With today's reliance on computers, smart phones, and other visual media, it's no wonder that dry eye syndrome has become so prevalent. Staring at a computer screen or smart phone for hours at a time can leave your eyes feeling dry and irritated. Of course, dry eye syndrome also has roots in physical problems such as the inability to produce enough tears and blocked oil glands. Dr. Walter Choate offers comprehensive examinations to determine the cause of dry eye syndrome at his Nashville practice. If you suffer from dry eye, he can create a personalized treatment plan that will help you find relief.
What Is Dry Eye Syndrome?
Dry eye syndrome is a condition in which the eyes are chronically red, dry and irritated. The condition was once believed to be primarily caused by the lack of tear production; however, recent studies suggest that tear quality may be more of a factor.. Tear quality is important as tears coat the eyes with a protective film that also serves to help focus light as it enters the eye. This film is made up of an aqueous layer, a substance called mucin, and an oily outer layer to prevent evaporation. Sometimes the meibomian glands, which produce the oil for the tears, don't function properly, resulting in tears that are not oily enough to prevent evaporation. When tear quality is the cause of dry eye syndrome, the condition is referred to as evaporative dry eye. Older people are more prone to experiencing dry eye syndrome, with more women being more susceptible to the condition than men.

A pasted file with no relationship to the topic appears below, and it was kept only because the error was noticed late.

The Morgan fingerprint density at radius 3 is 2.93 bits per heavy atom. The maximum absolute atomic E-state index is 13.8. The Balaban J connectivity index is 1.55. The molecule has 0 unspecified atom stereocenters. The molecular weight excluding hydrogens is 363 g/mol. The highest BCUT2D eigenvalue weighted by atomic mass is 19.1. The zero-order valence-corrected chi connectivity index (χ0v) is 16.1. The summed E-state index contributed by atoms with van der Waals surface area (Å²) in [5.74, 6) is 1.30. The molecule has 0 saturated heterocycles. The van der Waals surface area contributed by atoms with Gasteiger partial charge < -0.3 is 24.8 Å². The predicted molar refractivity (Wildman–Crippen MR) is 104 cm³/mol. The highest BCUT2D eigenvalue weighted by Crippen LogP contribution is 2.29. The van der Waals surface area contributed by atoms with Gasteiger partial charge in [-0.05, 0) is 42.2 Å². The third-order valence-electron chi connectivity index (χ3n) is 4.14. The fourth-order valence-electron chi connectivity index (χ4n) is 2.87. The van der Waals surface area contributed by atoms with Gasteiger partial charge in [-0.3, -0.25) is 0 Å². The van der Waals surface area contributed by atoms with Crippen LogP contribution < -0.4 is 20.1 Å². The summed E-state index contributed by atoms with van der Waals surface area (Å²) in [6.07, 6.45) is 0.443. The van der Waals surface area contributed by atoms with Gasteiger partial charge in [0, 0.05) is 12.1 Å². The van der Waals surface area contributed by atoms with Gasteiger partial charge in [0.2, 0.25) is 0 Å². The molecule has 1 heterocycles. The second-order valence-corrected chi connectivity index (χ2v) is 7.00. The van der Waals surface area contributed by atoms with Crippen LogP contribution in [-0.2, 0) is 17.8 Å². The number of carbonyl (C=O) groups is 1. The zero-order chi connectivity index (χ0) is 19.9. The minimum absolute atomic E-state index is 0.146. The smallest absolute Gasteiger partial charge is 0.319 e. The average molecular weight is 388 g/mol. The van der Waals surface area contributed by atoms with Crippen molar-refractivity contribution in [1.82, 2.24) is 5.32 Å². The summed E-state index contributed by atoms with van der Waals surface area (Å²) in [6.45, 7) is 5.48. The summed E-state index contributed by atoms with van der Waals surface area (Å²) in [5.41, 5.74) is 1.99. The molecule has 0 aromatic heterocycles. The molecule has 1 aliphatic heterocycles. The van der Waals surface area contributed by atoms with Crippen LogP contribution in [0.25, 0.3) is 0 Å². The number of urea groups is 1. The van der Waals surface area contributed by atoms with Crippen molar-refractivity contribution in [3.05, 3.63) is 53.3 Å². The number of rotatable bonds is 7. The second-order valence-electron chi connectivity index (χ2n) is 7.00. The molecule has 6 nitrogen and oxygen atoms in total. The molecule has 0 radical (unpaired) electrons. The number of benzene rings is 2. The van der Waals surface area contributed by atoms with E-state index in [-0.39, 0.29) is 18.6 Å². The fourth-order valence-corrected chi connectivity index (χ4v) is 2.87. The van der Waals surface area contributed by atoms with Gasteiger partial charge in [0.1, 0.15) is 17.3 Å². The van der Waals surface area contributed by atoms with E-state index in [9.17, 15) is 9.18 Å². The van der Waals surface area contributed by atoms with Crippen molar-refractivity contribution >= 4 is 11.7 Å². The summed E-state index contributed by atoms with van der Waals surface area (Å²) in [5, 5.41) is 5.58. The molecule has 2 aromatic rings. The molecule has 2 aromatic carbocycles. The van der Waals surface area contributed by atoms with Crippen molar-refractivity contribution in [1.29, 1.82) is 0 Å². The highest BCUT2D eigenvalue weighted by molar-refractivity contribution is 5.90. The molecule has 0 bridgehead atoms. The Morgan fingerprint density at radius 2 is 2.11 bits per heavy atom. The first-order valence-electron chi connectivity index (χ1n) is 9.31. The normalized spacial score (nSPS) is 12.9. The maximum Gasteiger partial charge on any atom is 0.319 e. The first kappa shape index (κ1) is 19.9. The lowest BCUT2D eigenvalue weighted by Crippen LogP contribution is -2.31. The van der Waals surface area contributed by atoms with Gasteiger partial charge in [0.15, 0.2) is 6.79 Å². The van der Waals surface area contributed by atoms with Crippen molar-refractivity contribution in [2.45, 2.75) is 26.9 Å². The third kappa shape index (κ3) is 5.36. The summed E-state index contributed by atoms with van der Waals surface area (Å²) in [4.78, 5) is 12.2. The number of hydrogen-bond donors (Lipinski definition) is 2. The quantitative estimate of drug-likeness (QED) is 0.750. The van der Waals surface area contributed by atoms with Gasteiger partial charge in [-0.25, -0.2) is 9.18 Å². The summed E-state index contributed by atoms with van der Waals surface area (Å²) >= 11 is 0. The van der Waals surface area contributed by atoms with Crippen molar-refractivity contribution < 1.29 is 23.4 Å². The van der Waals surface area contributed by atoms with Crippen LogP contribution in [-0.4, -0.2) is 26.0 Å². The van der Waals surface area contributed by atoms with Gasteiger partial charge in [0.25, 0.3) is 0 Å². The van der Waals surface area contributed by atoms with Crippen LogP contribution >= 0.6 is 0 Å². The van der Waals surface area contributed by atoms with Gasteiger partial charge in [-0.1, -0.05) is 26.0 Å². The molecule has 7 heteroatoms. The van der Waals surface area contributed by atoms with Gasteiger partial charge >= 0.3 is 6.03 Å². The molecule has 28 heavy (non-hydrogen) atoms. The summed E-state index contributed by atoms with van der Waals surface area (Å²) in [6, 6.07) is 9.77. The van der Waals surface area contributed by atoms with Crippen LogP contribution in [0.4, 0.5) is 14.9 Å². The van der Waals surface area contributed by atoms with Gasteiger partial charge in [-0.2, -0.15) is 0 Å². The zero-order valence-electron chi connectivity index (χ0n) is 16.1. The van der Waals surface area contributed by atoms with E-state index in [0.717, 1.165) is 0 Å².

Symptoms of Dry Eye Syndrome
Dry eye syndrome has many symptoms ranging from the mild to the severe. Common symptoms of dry eye syndrome include:
- Gritty feeling eyes
- Irritated eyes
- Burning eyes
- Blurry vision
- Stabbing pain
- Eye strain
Causes of Dry Eyes Syndrome
The causes of dry eye syndrome can be both environmental and congenital. For some people, dry eye syndrome is directly related to their computer use; for others, it may be an indication of a glandular problem. Potential causes of dry eye syndrome include:
- Prolonged staring at computer or smart phone screen
- Inadequate blinking which is often a result of staring at a computer screen all day
- Meibomian gland dysfunction
- Hormonal changes
- Low-humidity environment such as an air-conditioned office
- Certain autoimmune diseases
- Antihistamines and antidepressants
- Eye makeup
- Contact lenses
Schedule a Consultation
You don't have to live with the pain and irritation of dry eye syndrome. For more information about dry eye syndrome or other conditions such as macular degeneration, we welcome you to schedule a consultation with Dr. Choate.